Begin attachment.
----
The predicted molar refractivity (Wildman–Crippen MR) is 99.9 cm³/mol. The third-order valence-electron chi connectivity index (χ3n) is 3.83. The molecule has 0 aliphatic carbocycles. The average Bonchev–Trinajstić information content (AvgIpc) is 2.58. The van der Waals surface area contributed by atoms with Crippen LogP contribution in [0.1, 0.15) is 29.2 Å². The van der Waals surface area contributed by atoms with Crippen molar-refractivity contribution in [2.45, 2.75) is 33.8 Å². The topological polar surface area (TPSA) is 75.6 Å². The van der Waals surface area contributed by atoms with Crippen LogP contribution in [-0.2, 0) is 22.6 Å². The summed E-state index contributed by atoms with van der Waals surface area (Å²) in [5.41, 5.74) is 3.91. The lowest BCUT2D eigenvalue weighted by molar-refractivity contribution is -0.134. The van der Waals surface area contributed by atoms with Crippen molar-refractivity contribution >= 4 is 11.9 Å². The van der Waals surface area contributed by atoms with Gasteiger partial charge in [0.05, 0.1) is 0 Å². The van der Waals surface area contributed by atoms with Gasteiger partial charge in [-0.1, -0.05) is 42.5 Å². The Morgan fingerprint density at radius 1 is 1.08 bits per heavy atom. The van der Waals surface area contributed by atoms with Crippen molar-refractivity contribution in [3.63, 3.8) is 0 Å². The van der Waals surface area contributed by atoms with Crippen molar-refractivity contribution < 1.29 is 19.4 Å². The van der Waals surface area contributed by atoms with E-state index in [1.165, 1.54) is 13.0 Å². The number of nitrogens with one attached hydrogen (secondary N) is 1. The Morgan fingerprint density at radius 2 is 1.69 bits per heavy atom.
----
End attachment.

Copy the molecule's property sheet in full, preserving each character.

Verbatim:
The predicted molar refractivity (Wildman–Crippen MR) is 99.9 cm³/mol. The third-order valence-electron chi connectivity index (χ3n) is 3.83. The molecule has 0 aliphatic carbocycles. The average Bonchev–Trinajstić information content (AvgIpc) is 2.58. The van der Waals surface area contributed by atoms with Crippen LogP contribution in [0.1, 0.15) is 29.2 Å². The van der Waals surface area contributed by atoms with Crippen molar-refractivity contribution in [2.45, 2.75) is 33.8 Å². The topological polar surface area (TPSA) is 75.6 Å². The van der Waals surface area contributed by atoms with Crippen LogP contribution in [-0.2, 0) is 22.6 Å². The summed E-state index contributed by atoms with van der Waals surface area (Å²) in [5.41, 5.74) is 3.91. The lowest BCUT2D eigenvalue weighted by molar-refractivity contribution is -0.134. The van der Waals surface area contributed by atoms with Crippen molar-refractivity contribution >= 4 is 11.9 Å². The van der Waals surface area contributed by atoms with Gasteiger partial charge in [0.05, 0.1) is 0 Å². The van der Waals surface area contributed by atoms with Gasteiger partial charge in [-0.1, -0.05) is 42.5 Å². The Morgan fingerprint density at radius 1 is 1.08 bits per heavy atom. The van der Waals surface area contributed by atoms with Crippen molar-refractivity contribution in [3.63, 3.8) is 0 Å². The van der Waals surface area contributed by atoms with Crippen molar-refractivity contribution < 1.29 is 19.4 Å². The van der Waals surface area contributed by atoms with E-state index in [1.165, 1.54) is 13.0 Å². The number of nitrogens with one attached hydrogen (secondary N) is 1. The Morgan fingerprint density at radius 2 is 1.69 bits per heavy atom.